This week a couple beers that celebrate the East Coast’s brewing prowess.
Up first, New Image, a brewery that might be located some 1800 miles away from the East Coast but can brew a hazy IPA like the best of them.
New Image Brewing, from Arvada, Colorado, specializes in making citrus-forward, juicy IPAs and unique sours. Currently available in Colorado and a handful of other places (Chicagoland and Detroit from what I’ve seen), they offer seven year-round beers.
When I first saw that they had sent some beer to my area, it was a no brainer to grab a four-pack. I found their East Coast Transplant, their most popular and widely available brew. It was also Colorado’s first canned hazy IPA.
East Coast Transplant is made with Citra, El Dorado, and Simcoe hops and has a malt bill that includes Pilsner, Wheat, and Oats. It does cost a bit more, at $17 for a six-pack, but each can of the beer has a very solid 8.5% ABV and about 85 IBU.
This Vermont-style style double IPA poured a slightly hazy, super bright straw color with moderate head. Just about one finger of pure white foam topped the beer and quickly vanished into a ring around the edge of the glass with a few clouds swimming in the middle.
It certainly smelled like a New England-style beer. Big, juicy notes of orange, tangerine, grapefruit, mango, and peach lead the aroma while some mild dank undertones and a sweet, bready malt profile sit underneath.
My first swig began with a sharp bitter bite and a moderate carbonation, both of which were quickly overrun.
The first wave of flavors contained mango, tangerine, and peach. Of those, the tangerine was the prolific – surviving long enough to be joined by a light honeydew melon and grapefruit rind twinge.
Midway through, the brew began to have that typical “pillowy” feel that most NEIPAs have but this brew also had a slightly heavier mouthfeel that made it feel thicker and almost chewy. The malts appeared here as well, providing a bready sweetness and that uniquely oaty flavor.
From there, East Coast Transplant begins to end and it does so quite quickly. All those juicy tropical fruits flavors fade in a matter of mere seconds. All but one. Lingering behind is the grapefruit peel but it is soon accompanied by a diesel-like sting that lasts for about a minute after everything else before fading away.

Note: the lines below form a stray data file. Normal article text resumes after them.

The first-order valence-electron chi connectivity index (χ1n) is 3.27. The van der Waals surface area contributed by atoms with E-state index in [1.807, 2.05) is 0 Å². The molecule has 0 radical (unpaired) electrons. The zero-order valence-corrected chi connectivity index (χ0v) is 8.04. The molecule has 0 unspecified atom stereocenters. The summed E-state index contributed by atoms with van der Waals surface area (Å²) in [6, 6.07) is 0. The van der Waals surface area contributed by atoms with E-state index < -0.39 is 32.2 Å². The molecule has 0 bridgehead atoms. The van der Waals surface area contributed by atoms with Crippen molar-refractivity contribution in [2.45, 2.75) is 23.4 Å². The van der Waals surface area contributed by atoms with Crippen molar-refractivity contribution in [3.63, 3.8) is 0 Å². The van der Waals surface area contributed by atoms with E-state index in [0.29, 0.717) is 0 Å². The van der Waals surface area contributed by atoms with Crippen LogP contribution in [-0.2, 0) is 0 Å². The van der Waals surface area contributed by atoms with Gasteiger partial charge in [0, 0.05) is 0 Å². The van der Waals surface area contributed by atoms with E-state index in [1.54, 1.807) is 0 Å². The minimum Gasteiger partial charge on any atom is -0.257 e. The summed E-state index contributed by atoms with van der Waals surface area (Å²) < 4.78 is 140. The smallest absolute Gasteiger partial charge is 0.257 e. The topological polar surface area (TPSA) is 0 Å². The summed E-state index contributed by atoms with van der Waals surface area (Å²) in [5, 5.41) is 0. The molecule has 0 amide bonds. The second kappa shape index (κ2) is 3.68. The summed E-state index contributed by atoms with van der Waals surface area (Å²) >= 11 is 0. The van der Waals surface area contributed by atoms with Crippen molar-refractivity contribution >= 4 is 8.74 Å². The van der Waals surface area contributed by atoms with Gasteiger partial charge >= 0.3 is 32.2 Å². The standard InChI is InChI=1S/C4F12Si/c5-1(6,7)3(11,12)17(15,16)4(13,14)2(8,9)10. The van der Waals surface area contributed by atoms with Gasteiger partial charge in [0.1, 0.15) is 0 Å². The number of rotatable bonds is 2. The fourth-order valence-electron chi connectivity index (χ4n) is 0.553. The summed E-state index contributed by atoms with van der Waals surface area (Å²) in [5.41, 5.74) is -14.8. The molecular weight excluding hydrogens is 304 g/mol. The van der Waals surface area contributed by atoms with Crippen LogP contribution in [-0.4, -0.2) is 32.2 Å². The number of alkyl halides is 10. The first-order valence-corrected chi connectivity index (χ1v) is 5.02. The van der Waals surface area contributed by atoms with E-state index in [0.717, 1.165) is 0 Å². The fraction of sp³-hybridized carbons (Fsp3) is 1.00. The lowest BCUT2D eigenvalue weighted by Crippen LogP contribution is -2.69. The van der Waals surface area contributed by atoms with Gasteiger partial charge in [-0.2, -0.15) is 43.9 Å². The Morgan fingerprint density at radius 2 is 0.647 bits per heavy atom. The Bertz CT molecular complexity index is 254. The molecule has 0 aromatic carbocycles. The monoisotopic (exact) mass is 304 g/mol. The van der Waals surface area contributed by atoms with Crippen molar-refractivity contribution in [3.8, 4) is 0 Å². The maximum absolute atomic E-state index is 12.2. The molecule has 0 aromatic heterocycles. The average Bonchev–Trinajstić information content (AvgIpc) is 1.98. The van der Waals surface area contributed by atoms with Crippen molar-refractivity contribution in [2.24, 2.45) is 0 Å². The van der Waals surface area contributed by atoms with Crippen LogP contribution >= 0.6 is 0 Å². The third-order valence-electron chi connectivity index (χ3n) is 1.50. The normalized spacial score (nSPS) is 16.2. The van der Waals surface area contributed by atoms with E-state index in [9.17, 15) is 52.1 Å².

This turned out to be a rather good brew. It did have some stronger hop notes than expected, as the hops attacked early on and then again late in taste. But, with those exceptions, it was a very solid brew. And it certainly doesn’t taste like a double IPA or like it has an 8.5% ABV!
If you have a few extra bucks to spend on beers (it is kind of pricey) and like stronger New England-style IPAs, it’s worth grabbing a few. Plus, the higher ABV certainly helps.
Next up, a Georgian brewery that’s made a huge name for themselves.
Creature Comforts is located in Athens, Georgia and just a stone’s throw (if you could throw a stone exactly one mile) from Sanford Stadium, the home of the Georgia Bulldogs. They began back in 2014 and have since become one of the Southeast’s most prolific and sought-after breweries.
And the reason for their popularity comes from one single beer...Tropicália.
You might know it as the beer that Fat Thor was drinking in the last Avengers movie but, for craft beer lovers, it has been one of the highest-rated IPAs in America for a while now and one that many people go searching for. Myself included.
After attempting to find this brew for nearly three years, I finally had a friend get their hands on a six-pack for me during a recent trip to Georgia.
And, surprisingly, a six-pack is reasonably priced, at $11. The liquid gold inside each 12-ounce can is made with Centennial, Citra, and Galaxy hops and four types of malt. It comes complete with a 6.6% ABV and 65 IBU.
Tropicália poured a bright, mostly translucent, golden copper color. Two fingers of off-white head topped the beer and slowly fizzled its way down. As the foam faded into a thin line across the top of the beer, it left a nice, solid lacing around the glass.
After getting my first whiff of this brew it became clear that this IPA was aptly named. A plethora of tropical fruits popped here controlling the aroma with a solid hop profile. Passion fruit, tangerine, mango, melon, and grapefruit are easily detected but, below the fruit, a soft malt base provides a sweet biscuity backing to hops.
My first sip begins with almost no carbonation, just a light hum, and that allows the flavors to immediately appear.
The hops provide a quick burst of bitterness up front that are soon followed by the tropical flavors. Mango, passion fruit, and melon lead the way initially. It’s a sweet, yet dry, beginning, as, right after the first round of fruits, I can feel a slight resin begin to coat my tongue.
As the resinous feeling continues, a citrus peel flavor - that featured a heavy dose of grapefruit – began to slowly roll across my taste buds and seemed to fill my entire mouth.
Once that wave of flavor reached the end of its journey, everything began to start fading away.
Depending on the sip, I was left with a moderate to higher level of dryness and a sticky grapefruit peel resin lingering for a few moments after everything.
The brew, outside of that initial hop bite, was a very easy to drink IPA. It has lots of great tropical fruit flavors, minimal bitterness and, outside of the dry ending, was quite the tasty beer. It’s easy to see why it’s become as popular as it has!
If you can find Tropicália, you will NOT be disappointed. It was well worth the wait.